If #LoveWins & #HateLoses, I Dare You To #LovetheLoser


“I have never met a man so ignorant that I couldn’t learn something from him.” —Galileo Galilei

I saw this quote, and I thought it applied to the recent victory for marriage equality. Not the long journey to get to that point, nor the win itself, but these next few days….these next few years….these next few decades. These are the ever important next few delicate steps. It’s not how you handle defeat, so much as how you handle victory. How will we conduct ourselves? The answer to that question might very well hold the fate of relations between the Left and the Right in this country, and for generations to come. We must walk proudly, but tread lightly. Naturally, these are happy times for equality and social justice, but I think it’s important to remember that while it may be a milestone for what the LGBT community has won, it’s also a time when the whole other half of the country grapples with all they have lost. So what? They’re bigots and they deserve to lose. To the victor go the spoils. While I completely agree with the sentiment, I am wary of where it may lead.

Of course those who oppose gay marriage are on the wrong side of history, and bigotry is savage and unacceptable in any civilized society. No one has the right to legislate another person’s body, dictate who they should love, or deny them the right to marry whomever they please. Those are innate and inalienable rights, and those who disagree, deserve to be called to task. They’re in for a fight! It’s not that I’m suggesting we don’t hold these bigots accountable, but only that we look to the way in which we do it. Calling them ignorant slobs and white trash gun nuts and religious zealots is not exactly the most tactful way to win the hearts and minds of a group as wide and diverse as we are. Some may foolishly oppose Evolution, others may fly Confederate flags, and still others may try and pray your gay away, but they are human beings, and deserve our respect and attention. To give someone your undivided and open-minded attention is one of the greatest gifts a human being can endow another with. I”m not suggesting we agree or validate their opinions, or even that we not argue our side of the issue. Of course. I’m just saying that the Right isn’t the only hateful and hostile side in this debate. We on the Left do a disservice to ourselves and this country when we sweepingly dismiss nearly half the country as idiots, and speak to them as if they unquestionably were. That’s one out of every two Americans. Is THAT bitter enmity acceptable in a civilized society?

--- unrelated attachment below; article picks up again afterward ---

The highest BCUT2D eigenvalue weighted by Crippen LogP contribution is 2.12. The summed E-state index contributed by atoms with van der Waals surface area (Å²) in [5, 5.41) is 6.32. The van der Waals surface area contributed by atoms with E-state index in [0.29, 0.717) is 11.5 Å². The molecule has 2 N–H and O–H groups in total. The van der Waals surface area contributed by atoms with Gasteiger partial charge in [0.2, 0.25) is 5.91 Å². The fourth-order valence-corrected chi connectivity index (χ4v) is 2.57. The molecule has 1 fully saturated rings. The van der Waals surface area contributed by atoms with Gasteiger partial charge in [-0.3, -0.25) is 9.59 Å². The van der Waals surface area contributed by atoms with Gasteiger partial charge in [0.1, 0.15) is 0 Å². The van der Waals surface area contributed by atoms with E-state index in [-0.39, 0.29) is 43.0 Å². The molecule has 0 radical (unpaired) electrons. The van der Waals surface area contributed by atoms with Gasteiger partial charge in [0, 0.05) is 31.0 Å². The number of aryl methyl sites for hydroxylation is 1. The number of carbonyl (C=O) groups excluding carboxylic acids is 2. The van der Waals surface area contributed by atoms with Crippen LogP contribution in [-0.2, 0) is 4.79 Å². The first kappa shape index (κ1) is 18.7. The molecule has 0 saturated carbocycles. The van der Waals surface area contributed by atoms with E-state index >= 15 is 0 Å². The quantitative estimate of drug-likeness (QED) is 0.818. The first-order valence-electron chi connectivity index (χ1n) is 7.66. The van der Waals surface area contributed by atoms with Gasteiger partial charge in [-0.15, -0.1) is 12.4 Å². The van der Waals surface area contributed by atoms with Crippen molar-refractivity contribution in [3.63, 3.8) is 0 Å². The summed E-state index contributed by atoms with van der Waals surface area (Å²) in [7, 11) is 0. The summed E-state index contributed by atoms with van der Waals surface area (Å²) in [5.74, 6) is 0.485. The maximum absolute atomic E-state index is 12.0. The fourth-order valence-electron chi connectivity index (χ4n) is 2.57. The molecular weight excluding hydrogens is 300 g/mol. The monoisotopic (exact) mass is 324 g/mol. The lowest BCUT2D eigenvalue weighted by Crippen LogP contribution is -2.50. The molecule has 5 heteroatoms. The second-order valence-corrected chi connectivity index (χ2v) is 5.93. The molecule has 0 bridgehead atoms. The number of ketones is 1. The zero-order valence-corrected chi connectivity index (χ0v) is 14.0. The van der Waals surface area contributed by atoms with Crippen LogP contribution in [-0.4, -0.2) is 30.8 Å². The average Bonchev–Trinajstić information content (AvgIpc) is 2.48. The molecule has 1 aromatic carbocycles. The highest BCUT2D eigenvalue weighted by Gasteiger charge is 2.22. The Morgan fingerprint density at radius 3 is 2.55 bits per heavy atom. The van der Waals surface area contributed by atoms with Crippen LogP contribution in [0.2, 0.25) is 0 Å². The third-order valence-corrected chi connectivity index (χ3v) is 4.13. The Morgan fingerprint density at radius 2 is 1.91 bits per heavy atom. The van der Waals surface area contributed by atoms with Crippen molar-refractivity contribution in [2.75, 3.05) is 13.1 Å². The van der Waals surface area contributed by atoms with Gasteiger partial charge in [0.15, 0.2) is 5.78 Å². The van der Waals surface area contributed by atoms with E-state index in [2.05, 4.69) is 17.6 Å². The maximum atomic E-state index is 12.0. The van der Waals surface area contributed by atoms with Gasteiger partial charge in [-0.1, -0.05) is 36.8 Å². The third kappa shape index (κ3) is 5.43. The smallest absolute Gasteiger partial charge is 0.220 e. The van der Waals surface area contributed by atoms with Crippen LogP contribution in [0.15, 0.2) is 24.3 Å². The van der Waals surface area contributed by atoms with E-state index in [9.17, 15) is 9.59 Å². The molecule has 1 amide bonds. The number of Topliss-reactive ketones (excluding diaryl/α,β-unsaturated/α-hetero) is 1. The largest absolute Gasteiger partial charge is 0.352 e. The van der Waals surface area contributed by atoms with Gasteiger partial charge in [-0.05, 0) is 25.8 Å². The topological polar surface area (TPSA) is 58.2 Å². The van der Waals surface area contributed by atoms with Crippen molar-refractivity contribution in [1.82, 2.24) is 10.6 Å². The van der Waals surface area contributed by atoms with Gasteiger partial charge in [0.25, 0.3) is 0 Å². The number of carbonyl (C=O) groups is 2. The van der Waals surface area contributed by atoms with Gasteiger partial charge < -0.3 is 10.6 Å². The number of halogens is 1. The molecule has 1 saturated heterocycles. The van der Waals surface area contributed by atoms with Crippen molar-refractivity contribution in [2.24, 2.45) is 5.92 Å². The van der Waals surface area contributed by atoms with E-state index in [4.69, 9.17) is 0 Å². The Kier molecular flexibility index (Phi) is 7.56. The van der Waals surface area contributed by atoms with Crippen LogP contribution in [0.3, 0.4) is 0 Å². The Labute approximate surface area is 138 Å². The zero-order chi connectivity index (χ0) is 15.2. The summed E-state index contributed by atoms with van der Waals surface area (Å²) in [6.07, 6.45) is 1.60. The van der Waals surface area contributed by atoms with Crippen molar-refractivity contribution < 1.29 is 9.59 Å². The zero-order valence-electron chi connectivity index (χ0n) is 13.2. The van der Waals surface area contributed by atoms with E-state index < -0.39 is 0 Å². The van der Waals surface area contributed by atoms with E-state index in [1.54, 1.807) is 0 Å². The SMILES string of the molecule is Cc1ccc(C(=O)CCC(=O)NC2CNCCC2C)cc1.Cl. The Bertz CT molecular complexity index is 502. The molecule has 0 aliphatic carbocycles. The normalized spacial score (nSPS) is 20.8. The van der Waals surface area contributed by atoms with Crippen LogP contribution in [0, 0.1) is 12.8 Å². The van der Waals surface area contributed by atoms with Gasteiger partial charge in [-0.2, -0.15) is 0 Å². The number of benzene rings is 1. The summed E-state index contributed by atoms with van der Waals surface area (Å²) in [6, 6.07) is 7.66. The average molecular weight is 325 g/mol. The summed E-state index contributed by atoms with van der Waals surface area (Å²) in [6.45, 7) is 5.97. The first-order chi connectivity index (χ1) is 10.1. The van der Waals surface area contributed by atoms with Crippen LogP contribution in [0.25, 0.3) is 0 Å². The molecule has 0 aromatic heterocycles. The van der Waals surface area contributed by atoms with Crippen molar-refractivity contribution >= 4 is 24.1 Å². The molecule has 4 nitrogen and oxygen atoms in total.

I used to teach high school in the inner city to poor, at-risk black students, and I can’t even describe the kind of severe learning deficits these kids possessed, and the kind of unthinkable classroom behavior I dealt with day in and day out. If you were to walk into my classroom, and see kids climbing the walls, braiding each other’s hair, throwing sunflower seed shells on the floor, and very little learning being done, you would likely question my abilities as a teacher. But if you saw these ninth graders barely reading at a fifth grade level, and kids that knew nothing of basic grammar, you might begin to shift the blame on them. After all, every class you had seen that day was the same, and every kid struggled to succeed. Perhaps you might choose to make generalizations about race, and conclude that black kids are less intelligent than whites, and have far greater intellectual deficits. If so, you wouldn’t be alone. I knew many teachers in my time in education that came to the same conclusion, and that attitude was evident in the way they taught and disciplined their students of color. For the rest of us moral crusaders and bleeding heart liberals, we held onto the truth that it was no wonder these kids lagged behind. Most came from difficult single working mother families with few positive male role models, and even less exposure to adults with degrees and diplomas. They also attended horrible underfunded schools with overworked and overtaxed teachers like me, who were trying to undue a system that had failed them, in the course of a single school year. That’s an impossible task, as we all know. My point is, until you’ve walked in another person’s shoes, you don’t know their true journey. Sure, what’s there to know about hatred and bigotry? Who cares? Evolve and be civilized! But I could have thought those very same things about those kids. I could have determined they were dumb, and effectively given up on them, That’s what many of their teachers before had done, and what society did long ago. But I got to know them as people, and I grew to love them. And I saw how much innate intellect these kids really had. They might not have been built for standardized tests, but they sure could fall into the rhythm and meaning of Shakespeare’s verse better than any white classroom I ever had! They were instinctively smart, but it came across as street smarts only. And attitude.  But these weren’t street thugs, they were fragile and innocent kids who had gotten a rough break in life, and grew up undereducated and instilled with beliefs that might sometimes conflict with the goals of education and social equality for those unlike them. But that’s why it was even more imperative that I model good behavior, and try to impart the value and worth of an education, and the greater odds of success in life with a degree and a career. Not just a job. Many who oppose gay marriage come from similar backgrounds, deeply rooted in Church and traditional family values, and for many, the rich legacy of being a white southerner. Or a black southerner. The face of the person we call “bigot” may not be what we imagine. If every bigot learns to hate, then every bigot can unlearn it too. Lest we be judged…